Iyanla Vanzant is one of the country's most celebrated writers and public speakers, and she's among the most influential, socially engaged, and acclaimed spiritual life coaches of our time. She is the #1 New York Times bestselling author of seventeen books which have been translated into twenty-three languages, and the host and executive producer of the award-winning breakout hit Iyanla: Fix My Life, the #1 reality show on OWN, the Oprah Winfrey Network. As Founder of Inner Visions World Wide, Iyanla is actively engaged in personal development courses and on-going training programs for spiritual life coaches, and ordained ministers at Inner Visions Institute for Spiritual Development.
Self-help counselor Vanzant talks about creative and honest use of the "meantime" between relationships to help women (and men) avoid repeating unproductive behaviors of the past. She uses the metaphor of a house, starting in the basement with "willingness" and acknowledging that one has a problem. Next is the first floor, to identify the nature of the problem. On the second floor is trust, what to do about the problem. Finally, on the third floor, one "learns how to do what you know." That is, one possesses the inner resources to overcome the tendency to repeat past responses to situations. Vanzant reads this abridgment of her work with a tone that conveys empathy and no-nonsense, this-is-good-for-you advice. For self-help collections in public libraries.ÄNann Blaine Hilyard, Lake Villa Dist. Lib., IL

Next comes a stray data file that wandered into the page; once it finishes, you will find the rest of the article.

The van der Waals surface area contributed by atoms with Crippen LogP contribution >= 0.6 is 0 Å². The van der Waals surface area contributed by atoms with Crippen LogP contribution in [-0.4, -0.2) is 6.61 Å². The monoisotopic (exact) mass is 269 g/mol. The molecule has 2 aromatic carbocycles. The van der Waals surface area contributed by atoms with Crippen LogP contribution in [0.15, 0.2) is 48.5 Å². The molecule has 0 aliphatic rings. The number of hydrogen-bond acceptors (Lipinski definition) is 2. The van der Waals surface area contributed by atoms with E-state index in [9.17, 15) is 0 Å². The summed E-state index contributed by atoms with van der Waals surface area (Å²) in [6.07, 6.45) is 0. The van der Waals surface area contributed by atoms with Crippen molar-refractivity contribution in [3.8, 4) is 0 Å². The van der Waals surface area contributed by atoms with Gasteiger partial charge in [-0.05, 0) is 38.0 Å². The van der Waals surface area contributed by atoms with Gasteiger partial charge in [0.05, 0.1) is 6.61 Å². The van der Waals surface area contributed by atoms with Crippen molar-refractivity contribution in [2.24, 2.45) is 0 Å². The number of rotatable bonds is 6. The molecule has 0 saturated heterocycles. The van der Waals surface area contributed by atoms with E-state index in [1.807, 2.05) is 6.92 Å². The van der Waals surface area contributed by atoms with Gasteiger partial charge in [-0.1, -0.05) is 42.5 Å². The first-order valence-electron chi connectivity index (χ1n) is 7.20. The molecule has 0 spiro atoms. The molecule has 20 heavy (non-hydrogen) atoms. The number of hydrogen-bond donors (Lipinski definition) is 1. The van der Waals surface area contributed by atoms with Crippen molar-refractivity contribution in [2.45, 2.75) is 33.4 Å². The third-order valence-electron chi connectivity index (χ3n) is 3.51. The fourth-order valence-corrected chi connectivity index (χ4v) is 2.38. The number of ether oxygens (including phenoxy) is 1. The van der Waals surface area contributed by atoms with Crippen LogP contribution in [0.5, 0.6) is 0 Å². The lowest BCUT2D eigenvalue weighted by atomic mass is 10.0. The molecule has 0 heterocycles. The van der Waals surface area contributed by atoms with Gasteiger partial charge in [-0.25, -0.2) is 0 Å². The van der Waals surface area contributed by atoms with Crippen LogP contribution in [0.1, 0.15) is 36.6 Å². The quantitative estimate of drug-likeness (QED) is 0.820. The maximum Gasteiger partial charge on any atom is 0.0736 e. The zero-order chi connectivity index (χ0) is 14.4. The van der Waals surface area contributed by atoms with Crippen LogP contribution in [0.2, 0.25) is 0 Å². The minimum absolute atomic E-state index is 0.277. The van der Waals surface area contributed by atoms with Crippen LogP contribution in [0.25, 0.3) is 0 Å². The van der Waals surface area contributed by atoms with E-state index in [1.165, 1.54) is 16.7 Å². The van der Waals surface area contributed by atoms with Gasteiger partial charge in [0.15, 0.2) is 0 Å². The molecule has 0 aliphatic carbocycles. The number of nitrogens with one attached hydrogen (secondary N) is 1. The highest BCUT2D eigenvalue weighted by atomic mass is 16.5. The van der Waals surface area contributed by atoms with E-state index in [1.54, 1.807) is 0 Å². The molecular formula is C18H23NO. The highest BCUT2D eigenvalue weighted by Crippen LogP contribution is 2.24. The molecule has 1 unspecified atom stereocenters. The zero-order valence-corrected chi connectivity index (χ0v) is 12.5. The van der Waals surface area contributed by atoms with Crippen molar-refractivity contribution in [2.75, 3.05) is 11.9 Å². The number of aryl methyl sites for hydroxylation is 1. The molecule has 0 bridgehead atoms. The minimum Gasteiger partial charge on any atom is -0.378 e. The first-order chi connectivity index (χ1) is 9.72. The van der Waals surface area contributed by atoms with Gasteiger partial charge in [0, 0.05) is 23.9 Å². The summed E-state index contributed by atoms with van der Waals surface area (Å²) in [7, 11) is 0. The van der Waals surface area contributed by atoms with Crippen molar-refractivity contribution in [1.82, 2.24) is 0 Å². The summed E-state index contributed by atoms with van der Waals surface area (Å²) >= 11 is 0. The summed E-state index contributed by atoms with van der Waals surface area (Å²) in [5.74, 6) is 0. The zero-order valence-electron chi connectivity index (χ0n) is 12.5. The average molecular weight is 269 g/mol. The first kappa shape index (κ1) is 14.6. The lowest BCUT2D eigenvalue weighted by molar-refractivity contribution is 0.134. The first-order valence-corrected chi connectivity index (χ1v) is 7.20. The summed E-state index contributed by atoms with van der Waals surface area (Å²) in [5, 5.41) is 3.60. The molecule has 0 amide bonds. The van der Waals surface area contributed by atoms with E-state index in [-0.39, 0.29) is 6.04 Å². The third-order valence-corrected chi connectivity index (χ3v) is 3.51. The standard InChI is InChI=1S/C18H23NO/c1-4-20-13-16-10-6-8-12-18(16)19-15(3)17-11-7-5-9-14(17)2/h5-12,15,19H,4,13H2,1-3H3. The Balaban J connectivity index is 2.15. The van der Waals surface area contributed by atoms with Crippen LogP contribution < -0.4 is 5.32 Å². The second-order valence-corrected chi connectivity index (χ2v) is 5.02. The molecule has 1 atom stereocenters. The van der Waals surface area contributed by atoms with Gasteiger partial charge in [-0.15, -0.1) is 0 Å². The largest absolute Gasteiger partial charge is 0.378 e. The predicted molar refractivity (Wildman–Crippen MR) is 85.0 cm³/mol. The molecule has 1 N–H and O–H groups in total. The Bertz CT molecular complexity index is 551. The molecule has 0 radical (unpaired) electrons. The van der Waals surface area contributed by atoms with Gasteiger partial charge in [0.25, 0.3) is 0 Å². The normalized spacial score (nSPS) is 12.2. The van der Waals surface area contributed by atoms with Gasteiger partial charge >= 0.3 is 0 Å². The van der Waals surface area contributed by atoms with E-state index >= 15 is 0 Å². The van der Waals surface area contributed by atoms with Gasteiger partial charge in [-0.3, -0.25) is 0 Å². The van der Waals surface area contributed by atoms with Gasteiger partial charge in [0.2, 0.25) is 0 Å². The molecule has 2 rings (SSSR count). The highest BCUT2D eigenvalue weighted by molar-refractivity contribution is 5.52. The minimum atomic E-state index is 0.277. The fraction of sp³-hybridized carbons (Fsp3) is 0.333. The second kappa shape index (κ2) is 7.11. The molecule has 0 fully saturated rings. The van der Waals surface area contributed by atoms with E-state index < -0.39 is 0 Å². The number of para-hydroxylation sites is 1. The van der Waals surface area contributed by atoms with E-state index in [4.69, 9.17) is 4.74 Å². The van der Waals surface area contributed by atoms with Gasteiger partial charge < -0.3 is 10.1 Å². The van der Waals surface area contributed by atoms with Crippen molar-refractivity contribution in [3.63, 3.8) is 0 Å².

Los Angeles Times Iyanla Vanzant focuses on healing lives
and letting people know that someone cares.
USA Today Iyanla Vanzant taps the universality of spiritual yearning.
A prolific writer in the self-help field whose spiritual guidance is frequently aimed at African American women (Acts of Faith: Daily Meditations for People of Color) outlines a program for those unsuccessfully searching for a relationship. Vanzant's main point is that before looking for a partner, it is necessary to find completion within yourself. She offers useful, though hardly original, advice on how to achieve this through learning to love yourself, acknowledging and expressing your feelings and not expecting others to provide you with happiness. Vanzant's program for self-improvement is presented through a house-cleaning analogy that occasionally grows strained whereby one progresses from basement to attic in a series of steps that begin with becoming aware of personal problems and learning how to solve them. When the "attic" is finally reached after a lot of hard work, according to the author, you will be able to love God, yourself and others unconditionally, and only then will you be ready for a deep relationship with another person. (Jan.)